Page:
APEC stunt makes Chaser most popular ABC comedy ever. The APEC stunt ep of The Chaser’s War on Everything delivered the highest ever audience for an ABC comedy and the broadcaster says it was the third highest rating program ever on the ABC (behind Seachange‘s Series 3 finale, 2.4 million on 10 December, 2000; Paralympics Opening Ceremony, 2.29 million on 18 October, 2000). An average of 2.245 million people watched, with 726,000 in Sydney; 699,000 in Melbourne; 341,000 in Brisbane; 250,000 in Adelaide and 228,000 in Perth. And in regional Australia, The Chaser scored an even rarer honour: it was the most watched program on the night with 736,000 people on average watching. That’s 2.981 million in total. It wasn’t the biggest audience for a program this year: that honour still belongs to Seven’s first ep of Kath & Kim with more than 3 million viewers across the country. The ABC’s most popular program of the year, Spicks and Specks, averaged an all time high of 1.653 million viewers at 8.30pm. And Chris Lilley’s Summer Heights High lifted to 1.375 million thanks to The Chaser lead-in. But the ABC could still only finish fourth on the night. — Glenn Dyer

Nine “samples” the life out of new legal drama. Repeats are the bane of a TV viewer’s life and this year they have helped drive down free to air viewing audiences. Nine and Ten are the worst offenders by far but next week Chateau Willoughby goes further than any network has gone before. In the name of “sampling”, Nine will give viewers umpteen repeats of its new US legal drama, Damages. Seven has done it for the likes of Desperate Housewives, City Homicide and Lost but Nine is desperate to really make sure viewers see Damages, which debuts on Sunday at 9.30pm. If you live in Sydney you can watch the first episode of Damages five times: Sunday 9.30pm, Monday 10.30pm, Wednesday midnight, Thursday midnight and Friday at 10.40pm not to mention three gos at the second episode in the following week. The poor Melbourne viewer only gets four gos at the first episode. But when does “sampling” become a blatant repeat because you’ve nothing left in the tank. In this case we’ll give Nine the benefit of the doubt, at least for the first ep and maybe the second. Sampling should only be used by the networks to expose a promising new program to as many viewers as possible but only for the first week or two. Nothing sours a program more in the eyes of viewers than quick and early repeats — unless it’s The Simpsons. Nine has mixed, matched and CSI and its clones to the point where fresh eps have really struggled on Sunday nights. CSI Miami and CSI New York are underachieving because viewers have spotted them for poor quality clones. Nine’s repeated use of repeats has added to that feeling. — Glenn Dyer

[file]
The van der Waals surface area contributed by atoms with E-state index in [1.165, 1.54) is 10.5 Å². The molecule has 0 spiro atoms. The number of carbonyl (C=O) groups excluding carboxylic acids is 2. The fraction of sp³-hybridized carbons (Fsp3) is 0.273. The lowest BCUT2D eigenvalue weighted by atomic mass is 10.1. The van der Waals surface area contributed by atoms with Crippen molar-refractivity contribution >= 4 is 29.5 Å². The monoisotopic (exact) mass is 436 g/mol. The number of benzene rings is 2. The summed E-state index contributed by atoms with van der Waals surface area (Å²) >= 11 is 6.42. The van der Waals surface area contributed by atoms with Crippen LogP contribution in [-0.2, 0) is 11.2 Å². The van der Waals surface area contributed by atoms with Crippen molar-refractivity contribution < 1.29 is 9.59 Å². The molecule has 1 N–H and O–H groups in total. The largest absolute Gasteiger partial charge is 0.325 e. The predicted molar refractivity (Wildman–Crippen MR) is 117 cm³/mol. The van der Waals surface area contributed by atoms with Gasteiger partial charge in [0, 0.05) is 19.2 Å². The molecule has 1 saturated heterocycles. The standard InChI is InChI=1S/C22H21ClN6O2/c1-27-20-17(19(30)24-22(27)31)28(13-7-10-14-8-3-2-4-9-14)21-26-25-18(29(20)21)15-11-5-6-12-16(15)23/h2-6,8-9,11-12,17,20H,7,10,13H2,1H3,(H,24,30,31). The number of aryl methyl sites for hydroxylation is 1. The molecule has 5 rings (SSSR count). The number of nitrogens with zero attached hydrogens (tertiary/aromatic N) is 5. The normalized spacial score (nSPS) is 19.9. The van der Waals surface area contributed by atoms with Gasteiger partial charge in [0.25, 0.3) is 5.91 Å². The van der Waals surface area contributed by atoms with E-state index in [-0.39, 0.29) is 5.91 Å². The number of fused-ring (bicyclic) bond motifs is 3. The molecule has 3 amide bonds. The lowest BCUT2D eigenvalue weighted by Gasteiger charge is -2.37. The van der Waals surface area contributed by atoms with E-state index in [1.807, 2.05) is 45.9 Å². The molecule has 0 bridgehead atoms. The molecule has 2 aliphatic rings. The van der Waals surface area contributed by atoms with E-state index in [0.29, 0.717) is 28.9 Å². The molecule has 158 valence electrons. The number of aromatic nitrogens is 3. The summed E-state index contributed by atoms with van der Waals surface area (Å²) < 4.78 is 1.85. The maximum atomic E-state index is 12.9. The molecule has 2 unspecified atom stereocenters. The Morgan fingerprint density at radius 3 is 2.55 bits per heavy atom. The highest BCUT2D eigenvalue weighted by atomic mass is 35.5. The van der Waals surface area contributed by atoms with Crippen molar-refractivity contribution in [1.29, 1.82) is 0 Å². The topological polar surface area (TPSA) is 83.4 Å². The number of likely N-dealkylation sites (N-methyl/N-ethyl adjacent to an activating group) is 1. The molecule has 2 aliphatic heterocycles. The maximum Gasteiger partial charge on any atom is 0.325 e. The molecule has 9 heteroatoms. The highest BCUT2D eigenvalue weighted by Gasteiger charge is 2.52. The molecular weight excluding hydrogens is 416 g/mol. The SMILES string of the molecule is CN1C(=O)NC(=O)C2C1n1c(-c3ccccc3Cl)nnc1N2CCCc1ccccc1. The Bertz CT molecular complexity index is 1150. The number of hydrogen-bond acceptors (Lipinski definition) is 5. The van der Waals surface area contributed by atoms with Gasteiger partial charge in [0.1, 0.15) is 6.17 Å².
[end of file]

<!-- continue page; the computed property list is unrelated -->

ACCC worries over Southern Cross break-up. At the moment it’s not deal breaking, but the ACCC has some concerns about the takeover and dismemberment of South Cross Broadcasting. The Fairfax side of the deal which involves the purchase of SBC’s metropolitan radio stations (including 2UE in Sydney and 3AW in Melbourne) plus Southern Star, the big TV and film production house and distributor, has been approved. But the proposed sale of nine regional radio stations to Macquarie has raised some concerns for the ACCC:

The proposed acquisition of Fairfax’s regional radio stations by Macquarie raises concerns in relation to the supply advertising opportunities in Bundaberg, Port Lincoln and Spencer Gulf. The ACCC has also identified potential concerns in relation to the supply of content to consumers in these regions.

The ACCC has called for submissions on these issues by September 26 and expects to make a final decision on October 11. — Glenn Dyer

Bidding war for Big Brother. Difficult negotiations between Ten and Endermol Southern Star has opened a window for Nine to lodge a $35 million-plus offer. That’s a lot more than the $30 million a year Ten is thought to pay. The negoitiations between Ten and Endermol Southern Star have become protracted as Ten wants to make changes in the program and its cost because of a sharp fall in audience numbers over the past two series, especially this year. Seven has also reserved its right to make a bid, but it would seems unlikely to be serious as it already has a full slate of material. Nine made a huge offer after the first series of Big Brother in 2001 but it stayed with Ten. BB is a key program in Ten’s strategy of appealing to the 16 to 39 and 18 to 49 demographics, but viewers want the raunchier Uncut and Adults Only episodes restored. Their non-appearance this year was one of the reasons why the program’s audiences declined. Would Nine really want that with its over 50-skewing audience? If Ten loses BB it would have quite an impact on valuations for the break up of Southern Cross, especially the sale of its Ten Network regional stations to Macquarie Media. — Glenn Dyer